He provides an outstanding service, and an unblinking eye - towards making sure we can see what type of people we are having to deal with - and the Iraqis want out help to get out of their country.
Later in the day, some of the soldiers from the unit I share a tent with, the C-52, told me that one of their Kit Carson scouts (comprised of some of our previous enemies who have turned on al Qaeda) had pointed out an al Qaeda who had cut off the heads of children. Soldiers from C-52 say that the Kit Carson scout freaked out and tried to hide when he spotted the man he identified as an al Qaeda operative. Just how (or if) the scout really knew the man had beheaded children was unknown to the soldiers of C-52, but they took the suspected al Qaeda to the police, who knew the man. C-52 soldiers told me the Iraqi police were inflamed, and that one policeman in particular was crazed with intent to kill the man who they said had the blood of Iraqi children on his hands. According to the story told to me on 30 June, it took almost 45 minutes for the C-52 soldiers to calm down the policeman who had drawn his pistol to execute the al Qaeda man. That same policeman nearly lost his mind when an American soldier then gave the al Qaeda man a drink of cold water.Read the whole thing, study the pictures, and try to remember the smell.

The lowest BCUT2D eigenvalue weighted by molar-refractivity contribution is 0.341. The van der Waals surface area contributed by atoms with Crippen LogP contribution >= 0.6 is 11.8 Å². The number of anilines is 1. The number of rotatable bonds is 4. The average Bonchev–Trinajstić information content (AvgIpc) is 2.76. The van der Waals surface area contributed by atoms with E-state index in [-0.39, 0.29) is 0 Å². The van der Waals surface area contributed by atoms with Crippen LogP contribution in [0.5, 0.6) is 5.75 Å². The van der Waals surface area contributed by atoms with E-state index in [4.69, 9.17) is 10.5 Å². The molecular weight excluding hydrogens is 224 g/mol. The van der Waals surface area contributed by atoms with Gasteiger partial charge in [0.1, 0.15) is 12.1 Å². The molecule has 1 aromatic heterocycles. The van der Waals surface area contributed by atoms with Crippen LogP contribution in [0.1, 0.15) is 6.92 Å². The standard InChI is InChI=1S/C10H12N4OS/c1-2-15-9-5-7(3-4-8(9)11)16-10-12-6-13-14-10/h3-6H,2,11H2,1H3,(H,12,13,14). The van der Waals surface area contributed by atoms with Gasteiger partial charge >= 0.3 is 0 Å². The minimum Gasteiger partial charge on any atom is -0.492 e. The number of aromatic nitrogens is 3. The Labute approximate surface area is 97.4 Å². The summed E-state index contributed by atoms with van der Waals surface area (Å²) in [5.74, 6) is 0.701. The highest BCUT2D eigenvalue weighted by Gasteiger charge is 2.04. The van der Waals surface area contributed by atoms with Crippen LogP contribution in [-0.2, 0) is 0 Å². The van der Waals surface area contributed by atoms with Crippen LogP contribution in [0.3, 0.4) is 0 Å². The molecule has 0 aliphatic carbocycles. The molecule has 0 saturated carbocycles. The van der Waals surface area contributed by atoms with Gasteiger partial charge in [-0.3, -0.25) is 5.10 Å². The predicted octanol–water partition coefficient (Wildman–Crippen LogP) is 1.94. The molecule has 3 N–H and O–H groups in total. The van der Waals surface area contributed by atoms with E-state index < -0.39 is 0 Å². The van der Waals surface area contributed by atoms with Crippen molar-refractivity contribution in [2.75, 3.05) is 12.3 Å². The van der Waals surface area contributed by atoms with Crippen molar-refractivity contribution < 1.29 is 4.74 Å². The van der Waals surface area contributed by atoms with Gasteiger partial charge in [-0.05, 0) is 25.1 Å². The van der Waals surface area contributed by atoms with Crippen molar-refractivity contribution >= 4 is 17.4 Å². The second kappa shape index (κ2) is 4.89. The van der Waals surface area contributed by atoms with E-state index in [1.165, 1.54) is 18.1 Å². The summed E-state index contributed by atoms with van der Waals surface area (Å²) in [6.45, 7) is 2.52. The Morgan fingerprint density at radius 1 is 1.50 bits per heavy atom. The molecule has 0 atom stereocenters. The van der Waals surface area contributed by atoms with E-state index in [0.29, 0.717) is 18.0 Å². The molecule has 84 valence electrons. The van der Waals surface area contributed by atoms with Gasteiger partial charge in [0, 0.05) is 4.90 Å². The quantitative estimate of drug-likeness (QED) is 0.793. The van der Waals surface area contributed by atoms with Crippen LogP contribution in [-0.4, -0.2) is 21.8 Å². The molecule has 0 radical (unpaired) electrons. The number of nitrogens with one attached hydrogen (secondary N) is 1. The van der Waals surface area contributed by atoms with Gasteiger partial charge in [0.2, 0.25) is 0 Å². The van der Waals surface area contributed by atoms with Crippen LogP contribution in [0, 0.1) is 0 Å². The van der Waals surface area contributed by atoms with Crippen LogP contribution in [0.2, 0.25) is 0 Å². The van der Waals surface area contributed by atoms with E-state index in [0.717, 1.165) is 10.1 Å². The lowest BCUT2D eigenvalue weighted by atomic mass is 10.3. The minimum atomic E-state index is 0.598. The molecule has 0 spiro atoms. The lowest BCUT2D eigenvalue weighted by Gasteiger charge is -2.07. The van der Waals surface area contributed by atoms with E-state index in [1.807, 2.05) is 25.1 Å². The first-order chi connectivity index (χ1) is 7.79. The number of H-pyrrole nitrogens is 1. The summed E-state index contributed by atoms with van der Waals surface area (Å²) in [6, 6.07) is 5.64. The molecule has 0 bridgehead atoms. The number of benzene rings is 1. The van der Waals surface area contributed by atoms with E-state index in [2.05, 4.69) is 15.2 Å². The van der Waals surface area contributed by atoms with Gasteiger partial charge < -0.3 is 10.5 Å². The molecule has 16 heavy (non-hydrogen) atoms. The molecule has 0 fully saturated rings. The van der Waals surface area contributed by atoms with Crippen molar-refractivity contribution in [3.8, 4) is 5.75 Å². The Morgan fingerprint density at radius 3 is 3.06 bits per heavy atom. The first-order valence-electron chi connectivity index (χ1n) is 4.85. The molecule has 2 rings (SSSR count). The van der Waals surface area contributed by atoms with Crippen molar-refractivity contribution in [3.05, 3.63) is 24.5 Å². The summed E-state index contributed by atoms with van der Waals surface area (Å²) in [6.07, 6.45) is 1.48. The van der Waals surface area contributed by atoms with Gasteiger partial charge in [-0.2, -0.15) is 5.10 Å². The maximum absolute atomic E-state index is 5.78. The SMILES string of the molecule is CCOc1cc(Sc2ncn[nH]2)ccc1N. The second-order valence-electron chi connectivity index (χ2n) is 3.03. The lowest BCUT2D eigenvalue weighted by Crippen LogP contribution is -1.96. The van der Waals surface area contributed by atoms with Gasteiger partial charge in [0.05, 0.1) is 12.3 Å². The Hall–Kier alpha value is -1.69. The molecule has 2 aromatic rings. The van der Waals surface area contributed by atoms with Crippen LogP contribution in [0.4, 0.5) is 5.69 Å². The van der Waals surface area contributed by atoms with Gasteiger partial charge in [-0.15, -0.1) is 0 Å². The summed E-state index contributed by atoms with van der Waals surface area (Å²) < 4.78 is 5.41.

While that was happening elsewhere in Baqubah, we stood around the stinking graves of people who had gotten a close-up view of al Qaeda-style justice. The villagers’ bodies were rotting in the heat before us.
Our national treasure, Victor Davis Hanson, reminds us that this has all been seen before - and is part of the dark side of human nature.
Michael Yon's description ("Bless the Beasts and Children") of al Qaeda's savagery in the hamlet of Diyala, Iraq-men, women, children, and animals butchered-eerily recalls Thucydides' description in the 7th book of his history of the sudden Thracian attack on the tiny town of Mycalessus:The Thracians bursting into Mycalessus sacked the houses and temples, and butchered the inhabitants, sparing neither youth nor age, but killing all they fell in with, one after the other, children and women, and even beasts of burden, and whatever other living creatures they saw...He finishes with a politically-incorrect thought on barbarism and cowardice:...the Thracian race, like the bloodiest of the barbarians, being even more so when it has nothing to fear. Everywhere confusion reigned and death in all its shapes; and in particular they attacked a boys' school, the largest that there was in the place, into which the children had just gone, and massacred them all. In short, the disaster falling upon the whole town was unsurpassed in magnitude, and unapproached by any in suddenness and in horror.